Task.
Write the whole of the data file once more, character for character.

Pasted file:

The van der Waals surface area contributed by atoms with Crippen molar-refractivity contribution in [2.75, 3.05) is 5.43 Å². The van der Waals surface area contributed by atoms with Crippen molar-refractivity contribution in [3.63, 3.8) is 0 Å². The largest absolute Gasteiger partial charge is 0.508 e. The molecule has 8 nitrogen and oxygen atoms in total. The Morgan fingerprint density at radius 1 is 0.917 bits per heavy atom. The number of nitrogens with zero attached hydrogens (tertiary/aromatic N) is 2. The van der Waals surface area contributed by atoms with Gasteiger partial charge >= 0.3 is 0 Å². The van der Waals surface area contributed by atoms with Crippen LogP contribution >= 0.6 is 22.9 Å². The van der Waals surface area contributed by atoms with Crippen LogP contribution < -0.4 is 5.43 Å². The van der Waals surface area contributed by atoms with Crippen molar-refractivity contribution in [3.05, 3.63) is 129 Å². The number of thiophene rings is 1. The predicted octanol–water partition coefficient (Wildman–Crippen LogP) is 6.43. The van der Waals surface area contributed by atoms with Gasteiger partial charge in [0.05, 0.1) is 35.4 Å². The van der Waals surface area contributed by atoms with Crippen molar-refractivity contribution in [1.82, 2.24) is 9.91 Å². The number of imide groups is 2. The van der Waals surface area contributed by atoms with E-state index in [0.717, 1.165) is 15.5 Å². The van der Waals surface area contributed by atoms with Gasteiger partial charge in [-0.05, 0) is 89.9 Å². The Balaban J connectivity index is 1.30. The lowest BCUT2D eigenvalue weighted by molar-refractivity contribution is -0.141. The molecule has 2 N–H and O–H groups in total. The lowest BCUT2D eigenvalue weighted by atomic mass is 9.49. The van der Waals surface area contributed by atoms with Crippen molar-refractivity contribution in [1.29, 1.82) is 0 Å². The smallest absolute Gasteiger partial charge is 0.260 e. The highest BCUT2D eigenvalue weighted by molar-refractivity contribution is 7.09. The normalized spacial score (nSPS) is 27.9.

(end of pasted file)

The van der Waals surface area contributed by atoms with Crippen molar-refractivity contribution in [2.75, 3.05) is 5.43 Å². The van der Waals surface area contributed by atoms with Crippen molar-refractivity contribution in [3.63, 3.8) is 0 Å². The largest absolute Gasteiger partial charge is 0.508 e. The molecule has 8 nitrogen and oxygen atoms in total. The Morgan fingerprint density at radius 1 is 0.917 bits per heavy atom. The number of nitrogens with zero attached hydrogens (tertiary/aromatic N) is 2. The van der Waals surface area contributed by atoms with Gasteiger partial charge >= 0.3 is 0 Å². The van der Waals surface area contributed by atoms with Crippen LogP contribution >= 0.6 is 22.9 Å². The van der Waals surface area contributed by atoms with Crippen LogP contribution < -0.4 is 5.43 Å². The van der Waals surface area contributed by atoms with Crippen molar-refractivity contribution in [3.05, 3.63) is 129 Å². The number of thiophene rings is 1. The predicted octanol–water partition coefficient (Wildman–Crippen LogP) is 6.43. The van der Waals surface area contributed by atoms with Gasteiger partial charge in [0.05, 0.1) is 35.4 Å². The van der Waals surface area contributed by atoms with Crippen molar-refractivity contribution in [1.82, 2.24) is 9.91 Å². The number of imide groups is 2. The van der Waals surface area contributed by atoms with E-state index in [0.717, 1.165) is 15.5 Å². The van der Waals surface area contributed by atoms with Gasteiger partial charge in [-0.05, 0) is 89.9 Å². The Balaban J connectivity index is 1.30. The lowest BCUT2D eigenvalue weighted by molar-refractivity contribution is -0.141. The molecule has 2 N–H and O–H groups in total. The lowest BCUT2D eigenvalue weighted by atomic mass is 9.49. The van der Waals surface area contributed by atoms with Crippen molar-refractivity contribution in [1.29, 1.82) is 0 Å². The smallest absolute Gasteiger partial charge is 0.260 e. The highest BCUT2D eigenvalue weighted by molar-refractivity contribution is 7.09. The normalized spacial score (nSPS) is 27.9.